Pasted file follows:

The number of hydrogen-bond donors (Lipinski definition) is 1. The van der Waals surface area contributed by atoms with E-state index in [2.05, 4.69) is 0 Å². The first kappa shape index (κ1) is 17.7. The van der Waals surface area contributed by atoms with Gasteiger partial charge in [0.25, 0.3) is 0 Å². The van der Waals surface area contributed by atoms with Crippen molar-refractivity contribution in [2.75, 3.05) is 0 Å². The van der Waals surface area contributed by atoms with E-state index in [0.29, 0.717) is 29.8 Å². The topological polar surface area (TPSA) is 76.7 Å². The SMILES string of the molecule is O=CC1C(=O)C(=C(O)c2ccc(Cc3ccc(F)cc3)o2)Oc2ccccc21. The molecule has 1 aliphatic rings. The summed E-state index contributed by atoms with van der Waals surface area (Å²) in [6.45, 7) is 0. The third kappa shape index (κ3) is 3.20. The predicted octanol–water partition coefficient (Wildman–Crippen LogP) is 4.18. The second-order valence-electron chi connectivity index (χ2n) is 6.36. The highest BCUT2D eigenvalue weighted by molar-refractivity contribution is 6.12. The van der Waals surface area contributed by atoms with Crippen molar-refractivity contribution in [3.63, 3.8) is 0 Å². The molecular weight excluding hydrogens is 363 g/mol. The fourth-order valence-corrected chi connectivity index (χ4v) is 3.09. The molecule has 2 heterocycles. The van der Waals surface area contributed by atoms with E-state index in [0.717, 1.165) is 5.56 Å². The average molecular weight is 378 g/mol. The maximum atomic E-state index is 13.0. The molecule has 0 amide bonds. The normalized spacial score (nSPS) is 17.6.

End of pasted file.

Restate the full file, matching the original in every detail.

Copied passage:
The number of hydrogen-bond donors (Lipinski definition) is 1. The van der Waals surface area contributed by atoms with E-state index in [2.05, 4.69) is 0 Å². The first kappa shape index (κ1) is 17.7. The van der Waals surface area contributed by atoms with Gasteiger partial charge in [0.25, 0.3) is 0 Å². The van der Waals surface area contributed by atoms with Crippen molar-refractivity contribution in [2.75, 3.05) is 0 Å². The van der Waals surface area contributed by atoms with E-state index in [0.29, 0.717) is 29.8 Å². The topological polar surface area (TPSA) is 76.7 Å². The SMILES string of the molecule is O=CC1C(=O)C(=C(O)c2ccc(Cc3ccc(F)cc3)o2)Oc2ccccc21. The molecule has 1 aliphatic rings. The summed E-state index contributed by atoms with van der Waals surface area (Å²) in [6.45, 7) is 0. The third kappa shape index (κ3) is 3.20. The predicted octanol–water partition coefficient (Wildman–Crippen LogP) is 4.18. The second-order valence-electron chi connectivity index (χ2n) is 6.36. The highest BCUT2D eigenvalue weighted by molar-refractivity contribution is 6.12. The van der Waals surface area contributed by atoms with Crippen molar-refractivity contribution in [3.63, 3.8) is 0 Å². The molecular weight excluding hydrogens is 363 g/mol. The fourth-order valence-corrected chi connectivity index (χ4v) is 3.09. The molecule has 2 heterocycles. The van der Waals surface area contributed by atoms with E-state index in [0.717, 1.165) is 5.56 Å². The average molecular weight is 378 g/mol. The maximum atomic E-state index is 13.0. The molecule has 0 amide bonds. The normalized spacial score (nSPS) is 17.6.